PWA Series: Service Workers, the basics about offline

Laura Morinigo
Mar 25 · 5 min read

[ Version en español aquí ]

In previous articles, we’ve been talking about what a Progressive Web App is and the features needed to make a PWA: HTTPS, a manifest file, and service workers.

The offline experience

Even though devices and apps are designed to use them online with a fast network, we should not be surprised to find out that usually, this is not the common scenario. Taking a flight, arriving at a place with a bad connection or just taking the underground can take the user offline and don’t forget that we’ve all been in the situation where data is metered for your mobile device. Having access to a fast and reliable web app should be a priority for users regardless of the quality of our network. There are many different strategies that we can use to improve this experience and service workers play a huge role in this.

Before we start going through some definitions around service workers, remember that FIRST, we need to apply HTTPS to our website (even though for the purpose of testing localhost count as a secure context).

Besides making sure that our app is secure and trusted for the users, having HTTPS allows your website to have access to many modern browser features like geolocation, payment and service workers.

So what is a service worker?

A service worker is a script written in javascript that allows intercepting and control of network requests and asset caching from the web browser. With service workers, web developers can create reliably fast web pages and offline experiences. It’s a browser feature but it doesn't have access to the DOM, its role is different than a normal JS script.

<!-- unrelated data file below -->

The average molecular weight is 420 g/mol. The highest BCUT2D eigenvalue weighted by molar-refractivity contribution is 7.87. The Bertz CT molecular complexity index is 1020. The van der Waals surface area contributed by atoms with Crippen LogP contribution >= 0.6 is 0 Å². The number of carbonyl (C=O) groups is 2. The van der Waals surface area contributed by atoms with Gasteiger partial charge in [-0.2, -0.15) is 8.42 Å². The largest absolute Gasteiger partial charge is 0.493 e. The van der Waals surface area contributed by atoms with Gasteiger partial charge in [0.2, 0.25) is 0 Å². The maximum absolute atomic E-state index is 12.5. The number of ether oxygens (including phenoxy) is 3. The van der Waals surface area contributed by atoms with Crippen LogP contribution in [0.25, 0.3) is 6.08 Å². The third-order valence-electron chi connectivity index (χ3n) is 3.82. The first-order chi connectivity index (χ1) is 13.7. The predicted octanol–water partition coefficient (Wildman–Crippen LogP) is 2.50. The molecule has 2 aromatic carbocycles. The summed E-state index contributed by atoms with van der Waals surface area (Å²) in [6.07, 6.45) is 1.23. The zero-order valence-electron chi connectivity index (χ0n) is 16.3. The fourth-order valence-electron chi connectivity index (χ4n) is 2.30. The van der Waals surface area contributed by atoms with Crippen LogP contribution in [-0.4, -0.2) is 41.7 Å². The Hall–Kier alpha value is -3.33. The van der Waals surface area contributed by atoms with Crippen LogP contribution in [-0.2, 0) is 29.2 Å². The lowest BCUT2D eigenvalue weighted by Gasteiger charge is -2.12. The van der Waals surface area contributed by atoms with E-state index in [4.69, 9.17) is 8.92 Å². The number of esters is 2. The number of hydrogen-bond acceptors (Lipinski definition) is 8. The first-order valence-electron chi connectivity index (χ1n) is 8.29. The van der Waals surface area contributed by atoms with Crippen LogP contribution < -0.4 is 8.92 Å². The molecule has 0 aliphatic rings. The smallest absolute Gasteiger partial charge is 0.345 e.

As service Workers have access to manage network requests, they can be very powerful, especially if used maliciously by an attacker, allowing things like script injection or replacing the whole site. This is why HTTPS is so important here, in order to prevent third parties from injecting them into your website.

How can I implement a service worker?

To install a service worker we have some steps to follow:

1- Register

Before installing, the browser should check if the service worker already exists, in order to do this we called the process of “registration”.

Add this script into the head of your HTML:

Let’s review this, the very first part check if a property called serviceworker that belongs to the object navigator exists, if yes, it means there’s no need to register as it’s already there. Otherwise, we can call the method register that will call our service worker. As you can see, it’s calling a file with the name “serviceworker.js” that contains the code to install and manage the functionality of your service worker.

2- Install

In our service worker script file called “serviceworker.js” let’s implement the rest of the functionality.

The very first event is install, here we are going to tell which files are going to be cached, the content you add to the “urlsToCache” will be added immediately to the cache and service from the cache whenever a page requests it.

3- Fetch